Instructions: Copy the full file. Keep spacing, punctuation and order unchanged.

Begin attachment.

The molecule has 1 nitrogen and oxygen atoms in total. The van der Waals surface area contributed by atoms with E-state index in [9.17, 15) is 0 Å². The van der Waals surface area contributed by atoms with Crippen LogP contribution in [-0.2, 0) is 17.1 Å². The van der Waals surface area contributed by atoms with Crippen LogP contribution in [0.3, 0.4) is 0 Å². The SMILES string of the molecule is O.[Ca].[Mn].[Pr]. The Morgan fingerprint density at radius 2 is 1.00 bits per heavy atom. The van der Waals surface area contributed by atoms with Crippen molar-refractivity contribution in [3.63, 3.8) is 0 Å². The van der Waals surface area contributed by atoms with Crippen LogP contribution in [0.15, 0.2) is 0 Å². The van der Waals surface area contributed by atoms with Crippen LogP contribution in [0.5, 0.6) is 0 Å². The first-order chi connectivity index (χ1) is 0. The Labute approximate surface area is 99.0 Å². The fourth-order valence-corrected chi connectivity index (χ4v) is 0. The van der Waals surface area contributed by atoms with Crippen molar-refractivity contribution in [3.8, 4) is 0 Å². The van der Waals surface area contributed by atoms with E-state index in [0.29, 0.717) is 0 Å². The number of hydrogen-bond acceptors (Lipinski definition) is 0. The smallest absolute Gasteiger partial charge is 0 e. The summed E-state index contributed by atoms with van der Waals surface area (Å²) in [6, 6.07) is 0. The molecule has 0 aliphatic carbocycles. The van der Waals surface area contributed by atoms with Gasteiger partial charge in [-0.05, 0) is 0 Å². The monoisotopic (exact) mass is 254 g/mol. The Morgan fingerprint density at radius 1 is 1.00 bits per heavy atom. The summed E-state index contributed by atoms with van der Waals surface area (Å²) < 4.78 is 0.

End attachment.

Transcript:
The molecule has 1 nitrogen and oxygen atoms in total. The van der Waals surface area contributed by atoms with E-state index in [9.17, 15) is 0 Å². The van der Waals surface area contributed by atoms with Crippen LogP contribution in [-0.2, 0) is 17.1 Å². The van der Waals surface area contributed by atoms with Crippen LogP contribution in [0.3, 0.4) is 0 Å². The SMILES string of the molecule is O.[Ca].[Mn].[Pr]. The Morgan fingerprint density at radius 2 is 1.00 bits per heavy atom. The van der Waals surface area contributed by atoms with Crippen molar-refractivity contribution in [3.63, 3.8) is 0 Å². The van der Waals surface area contributed by atoms with Crippen LogP contribution in [0.15, 0.2) is 0 Å². The van der Waals surface area contributed by atoms with Crippen LogP contribution in [0.5, 0.6) is 0 Å². The first-order chi connectivity index (χ1) is 0. The Labute approximate surface area is 99.0 Å². The fourth-order valence-corrected chi connectivity index (χ4v) is 0. The van der Waals surface area contributed by atoms with Crippen molar-refractivity contribution in [3.8, 4) is 0 Å². The van der Waals surface area contributed by atoms with E-state index in [0.29, 0.717) is 0 Å². The number of hydrogen-bond acceptors (Lipinski definition) is 0. The smallest absolute Gasteiger partial charge is 0 e. The summed E-state index contributed by atoms with van der Waals surface area (Å²) in [6, 6.07) is 0. The molecule has 0 aliphatic carbocycles. The van der Waals surface area contributed by atoms with Gasteiger partial charge in [-0.05, 0) is 0 Å². The monoisotopic (exact) mass is 254 g/mol. The Morgan fingerprint density at radius 1 is 1.00 bits per heavy atom. The summed E-state index contributed by atoms with van der Waals surface area (Å²) < 4.78 is 0.